Self-Forgiveness for Healing

When we’re doing the emotional work of recovery, one of the hardest emotions to shed is our shame. Many of us were conditioned from early childhood to carry guilt and shame within us, not only for our mistakes and wrongdoings, but also for our shortcomings, flaws and imperfections. We constantly felt inadequate, sometimes because our families, teachers or religious leaders made us feel that way. Sometimes we internalized the pressure or bullying of our peers to be reflections of our unworthiness. Many of us were abused, neglected or mistreated, and we carried the shame from these things and blamed ourselves even though we were innocent victims. Many of us have internalized the stigmatization of addiction and addicts and come to believe that our illness makes us immoral, shameful, bad people undeserving of a second chance.

Even after years of therapy, even after we’ve done a great deal of healing work, shame is something we still carry. It acts as a burden in our lives. It can be a heavy weight that taints our self-image and our feelings of self-worth. Our shame convinces us that we’re inadequate and inferior to other people. It tells us we don’t deserve respect, appreciation or love. When we’re ashamed, we think we don’t deserve happiness or success. We don’t even think we deserve the blessing of recovery. We don’t believe in our capacity to heal ourselves. Our shame and our addictions were like fuel for each other’s fire. When we felt ashamed, we tried to escape the painful weight of our shame with our addictive substances and behaviors. We tried to numb our pain with our drugs of choice, but these patterns only led to our feeling even more ashamed. We became trapped in cycles of doing detrimental and destructive things that only left us feeling more ashamed of ourselves. The only way to break the cycle is to heal our shame and forgive ourselves. Otherwise, we’ll keep turning to external sources of relief and validation to try to feel better about ourselves and ease our pain. The healing has to come from within. The validation has to come from ourselves. We have to love, accept and forgive ourselves wholly and completely.

One way to forgive ourselves and shed our shame is to remind ourselves of the prevalence of shame and disappointment in human nature. We’ve all done things we regret, and we’ve all felt ashamed of ourselves and disappointed in ourselves as a result. We can’t hold onto these burdensome feelings if we want to make progress in our healing. We can’t hold ourselves back and move forward at the same time. We can’t strive for recovery while carrying such tremendous emotional weight. We have to make the choice to have unconditional forgiveness for ourselves. This doesn’t mean we condone everything we’ve done. There will be mistakes we want to atone for, people we feel we need to make amends with. There will be relationships we’ll need to work to rebuild. We’ll have to prove ourselves to people again, and rebuild the trust they’ve lost in us. We’ll have to convince them, and ourselves, that they can trust us again and put their faith in us. We want to make the conscious choice to repair these broken bonds, not only for our loved ones, but also for ourselves. We want to move forward in self-love and self-forgiveness rather than self-deprecation and shame.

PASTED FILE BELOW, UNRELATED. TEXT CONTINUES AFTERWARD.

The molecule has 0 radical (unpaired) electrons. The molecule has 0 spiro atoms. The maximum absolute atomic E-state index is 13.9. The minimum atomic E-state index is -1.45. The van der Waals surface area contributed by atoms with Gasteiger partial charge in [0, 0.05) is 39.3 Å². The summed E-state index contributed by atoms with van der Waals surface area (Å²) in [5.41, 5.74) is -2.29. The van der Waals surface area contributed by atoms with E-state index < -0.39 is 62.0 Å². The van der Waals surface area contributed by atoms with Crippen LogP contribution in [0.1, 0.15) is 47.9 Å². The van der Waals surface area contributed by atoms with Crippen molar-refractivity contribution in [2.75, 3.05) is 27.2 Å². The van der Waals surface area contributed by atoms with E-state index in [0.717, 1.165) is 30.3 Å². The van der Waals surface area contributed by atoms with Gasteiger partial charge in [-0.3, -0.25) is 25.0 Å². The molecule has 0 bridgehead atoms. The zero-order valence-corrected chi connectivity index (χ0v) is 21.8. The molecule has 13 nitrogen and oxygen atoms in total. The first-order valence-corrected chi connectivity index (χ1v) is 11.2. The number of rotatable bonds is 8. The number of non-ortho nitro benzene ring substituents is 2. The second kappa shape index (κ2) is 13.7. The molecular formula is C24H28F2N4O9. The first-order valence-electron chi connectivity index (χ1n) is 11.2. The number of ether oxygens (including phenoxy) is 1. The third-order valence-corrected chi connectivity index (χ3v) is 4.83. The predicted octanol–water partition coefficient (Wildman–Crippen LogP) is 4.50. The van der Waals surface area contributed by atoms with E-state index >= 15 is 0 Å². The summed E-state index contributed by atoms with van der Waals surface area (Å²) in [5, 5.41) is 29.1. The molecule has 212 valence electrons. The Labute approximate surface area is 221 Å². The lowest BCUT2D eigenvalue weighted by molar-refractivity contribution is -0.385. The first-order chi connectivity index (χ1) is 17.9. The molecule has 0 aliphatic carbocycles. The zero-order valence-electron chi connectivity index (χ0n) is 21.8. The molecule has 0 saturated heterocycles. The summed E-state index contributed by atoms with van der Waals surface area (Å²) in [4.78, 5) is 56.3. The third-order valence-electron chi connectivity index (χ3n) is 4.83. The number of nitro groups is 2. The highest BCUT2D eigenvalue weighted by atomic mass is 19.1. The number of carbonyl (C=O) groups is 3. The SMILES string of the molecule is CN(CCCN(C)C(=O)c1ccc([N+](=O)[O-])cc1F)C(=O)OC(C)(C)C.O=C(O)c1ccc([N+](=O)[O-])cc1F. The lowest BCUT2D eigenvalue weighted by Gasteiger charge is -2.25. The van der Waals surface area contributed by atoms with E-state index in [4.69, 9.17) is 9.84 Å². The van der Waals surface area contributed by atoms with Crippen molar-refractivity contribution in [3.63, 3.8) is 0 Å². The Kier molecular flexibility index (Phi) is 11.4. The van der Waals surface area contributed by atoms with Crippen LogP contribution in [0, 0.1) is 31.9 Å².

Part of self-forgiveness is breaking the behavioral patterns that made us feel ashamed of ourselves in the first place. We want to consciously stop doing the things that make us feel bad about ourselves. We want to shed the behaviors that caused us shame. How do we stop doing the things that make us feel ashamed, especially when they’re so entrenched in our patterns that they’ve become part of our regular lifestyles and routines? The answer lies in developing our mindfulness and growing our conscious awareness. We can start keeping track of our daily habits and routines. We can make lists of the things that make us feel less than happy, less than fulfilled and aligned. What are the things that we feel are contributing to our misalignment and unfulfillment? What things are we doing both consciously and unconsciously that are fueling our feelings of inadequacy, shame and unworthiness?

Another element of self-forgiveness is remembering how powerful we are to change. When we believe in ourselves, we empower ourselves to do better and be better. We can affirm to ourselves that we deserve our own forgiveness, and that we have the strength to transform ourselves from within. Shame convinces us to believe the opposite, that we are powerless and that addiction has incapacitated us, even in recovery, but we can work to shed those disempowering and limiting beliefs as we’re healing. We can shed the stigma and defy the stereotypes around addiction that we’ve internalized within ourselves and come to believe about ourselves.

The effectiveness of our recovery is directly proportional to the conviction with which we believe in ourselves, and it’s impossible to believe in ourselves if we’re still carrying the heavy burden of shame into our recovery journey. Self-forgiveness is a crucial part of the emotional work we have to do to heal. Without it, we’ll continue the patterns of self-deprecation and self-harm that contributed to our addictions and that threaten the success of our recovery.

Riverside Recovery is a drug and alcohol treatment center offering a full continuum of care for people suffering from addiction and co-occurring mental health disorders. We understand the emotional challenges of addiction recovery and are here to support you. Call us today for more information: (800) 871-5440.